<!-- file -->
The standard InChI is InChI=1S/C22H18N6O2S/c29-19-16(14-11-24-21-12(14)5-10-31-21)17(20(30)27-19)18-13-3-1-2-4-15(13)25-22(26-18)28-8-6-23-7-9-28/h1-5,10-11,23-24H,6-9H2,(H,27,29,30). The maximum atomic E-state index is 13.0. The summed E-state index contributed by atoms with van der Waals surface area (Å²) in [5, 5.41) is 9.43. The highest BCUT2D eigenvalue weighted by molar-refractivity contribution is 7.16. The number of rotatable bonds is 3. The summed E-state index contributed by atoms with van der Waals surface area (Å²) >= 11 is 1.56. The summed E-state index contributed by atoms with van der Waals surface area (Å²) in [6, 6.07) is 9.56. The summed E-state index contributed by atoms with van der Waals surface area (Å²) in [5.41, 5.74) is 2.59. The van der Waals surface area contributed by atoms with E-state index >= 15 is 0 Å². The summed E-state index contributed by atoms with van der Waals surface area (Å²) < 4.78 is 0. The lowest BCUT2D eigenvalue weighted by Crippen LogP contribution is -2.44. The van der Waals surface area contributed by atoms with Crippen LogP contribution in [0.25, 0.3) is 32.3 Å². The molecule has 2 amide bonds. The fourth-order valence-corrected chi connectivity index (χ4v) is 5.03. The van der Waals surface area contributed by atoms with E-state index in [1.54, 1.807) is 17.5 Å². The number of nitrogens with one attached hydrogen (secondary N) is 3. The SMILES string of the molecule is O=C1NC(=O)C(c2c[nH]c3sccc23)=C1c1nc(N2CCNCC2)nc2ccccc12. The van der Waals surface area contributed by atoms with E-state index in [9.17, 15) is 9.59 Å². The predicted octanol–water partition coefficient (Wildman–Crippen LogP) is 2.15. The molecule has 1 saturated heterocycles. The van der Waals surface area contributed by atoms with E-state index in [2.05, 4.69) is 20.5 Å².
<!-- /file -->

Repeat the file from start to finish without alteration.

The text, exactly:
The standard InChI is InChI=1S/C22H18N6O2S/c29-19-16(14-11-24-21-12(14)5-10-31-21)17(20(30)27-19)18-13-3-1-2-4-15(13)25-22(26-18)28-8-6-23-7-9-28/h1-5,10-11,23-24H,6-9H2,(H,27,29,30). The maximum atomic E-state index is 13.0. The summed E-state index contributed by atoms with van der Waals surface area (Å²) in [5, 5.41) is 9.43. The highest BCUT2D eigenvalue weighted by molar-refractivity contribution is 7.16. The number of rotatable bonds is 3. The summed E-state index contributed by atoms with van der Waals surface area (Å²) >= 11 is 1.56. The summed E-state index contributed by atoms with van der Waals surface area (Å²) in [6, 6.07) is 9.56. The summed E-state index contributed by atoms with van der Waals surface area (Å²) in [5.41, 5.74) is 2.59. The van der Waals surface area contributed by atoms with E-state index >= 15 is 0 Å². The summed E-state index contributed by atoms with van der Waals surface area (Å²) < 4.78 is 0. The lowest BCUT2D eigenvalue weighted by Crippen LogP contribution is -2.44. The van der Waals surface area contributed by atoms with Crippen LogP contribution in [0.25, 0.3) is 32.3 Å². The molecule has 2 amide bonds. The fourth-order valence-corrected chi connectivity index (χ4v) is 5.03. The van der Waals surface area contributed by atoms with E-state index in [1.54, 1.807) is 17.5 Å². The number of nitrogens with one attached hydrogen (secondary N) is 3. The SMILES string of the molecule is O=C1NC(=O)C(c2c[nH]c3sccc23)=C1c1nc(N2CCNCC2)nc2ccccc12. The van der Waals surface area contributed by atoms with E-state index in [9.17, 15) is 9.59 Å². The predicted octanol–water partition coefficient (Wildman–Crippen LogP) is 2.15. The molecule has 1 saturated heterocycles. The van der Waals surface area contributed by atoms with E-state index in [2.05, 4.69) is 20.5 Å².